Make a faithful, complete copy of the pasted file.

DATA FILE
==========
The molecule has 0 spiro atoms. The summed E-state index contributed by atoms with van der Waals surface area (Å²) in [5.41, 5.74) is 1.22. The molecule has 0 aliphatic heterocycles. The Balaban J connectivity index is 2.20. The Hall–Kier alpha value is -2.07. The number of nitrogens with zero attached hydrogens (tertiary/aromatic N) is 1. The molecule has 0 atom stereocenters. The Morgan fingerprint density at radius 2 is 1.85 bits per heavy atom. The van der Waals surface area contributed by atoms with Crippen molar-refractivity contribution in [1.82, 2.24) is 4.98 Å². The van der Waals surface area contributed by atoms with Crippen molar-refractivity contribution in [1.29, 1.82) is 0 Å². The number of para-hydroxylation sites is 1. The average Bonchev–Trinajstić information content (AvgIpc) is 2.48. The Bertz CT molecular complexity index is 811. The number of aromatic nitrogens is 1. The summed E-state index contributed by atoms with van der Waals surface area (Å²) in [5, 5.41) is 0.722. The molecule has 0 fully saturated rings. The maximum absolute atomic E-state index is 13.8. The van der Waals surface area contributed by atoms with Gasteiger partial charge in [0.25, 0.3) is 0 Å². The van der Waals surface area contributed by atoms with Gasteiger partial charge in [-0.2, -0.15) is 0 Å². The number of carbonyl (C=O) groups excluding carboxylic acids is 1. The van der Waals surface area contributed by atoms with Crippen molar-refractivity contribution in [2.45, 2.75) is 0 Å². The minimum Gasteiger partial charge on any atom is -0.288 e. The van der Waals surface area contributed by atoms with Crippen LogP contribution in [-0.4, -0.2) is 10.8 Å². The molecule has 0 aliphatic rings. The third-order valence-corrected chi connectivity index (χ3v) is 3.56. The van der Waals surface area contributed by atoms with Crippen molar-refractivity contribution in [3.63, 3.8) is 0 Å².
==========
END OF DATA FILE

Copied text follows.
The molecule has 0 spiro atoms. The summed E-state index contributed by atoms with van der Waals surface area (Å²) in [5.41, 5.74) is 1.22. The molecule has 0 aliphatic heterocycles. The Balaban J connectivity index is 2.20. The Hall–Kier alpha value is -2.07. The number of nitrogens with zero attached hydrogens (tertiary/aromatic N) is 1. The molecule has 0 atom stereocenters. The Morgan fingerprint density at radius 2 is 1.85 bits per heavy atom. The van der Waals surface area contributed by atoms with Crippen molar-refractivity contribution in [1.82, 2.24) is 4.98 Å². The van der Waals surface area contributed by atoms with Crippen molar-refractivity contribution in [1.29, 1.82) is 0 Å². The number of para-hydroxylation sites is 1. The average Bonchev–Trinajstić information content (AvgIpc) is 2.48. The Bertz CT molecular complexity index is 811. The number of aromatic nitrogens is 1. The summed E-state index contributed by atoms with van der Waals surface area (Å²) in [5, 5.41) is 0.722. The molecule has 0 fully saturated rings. The maximum absolute atomic E-state index is 13.8. The van der Waals surface area contributed by atoms with Gasteiger partial charge in [0.25, 0.3) is 0 Å². The van der Waals surface area contributed by atoms with Gasteiger partial charge in [-0.2, -0.15) is 0 Å². The number of carbonyl (C=O) groups excluding carboxylic acids is 1. The van der Waals surface area contributed by atoms with Crippen molar-refractivity contribution in [2.45, 2.75) is 0 Å². The minimum Gasteiger partial charge on any atom is -0.288 e. The van der Waals surface area contributed by atoms with Crippen LogP contribution in [-0.4, -0.2) is 10.8 Å². The molecule has 0 aliphatic rings. The third-order valence-corrected chi connectivity index (χ3v) is 3.56. The van der Waals surface area contributed by atoms with Crippen molar-refractivity contribution in [3.63, 3.8) is 0 Å².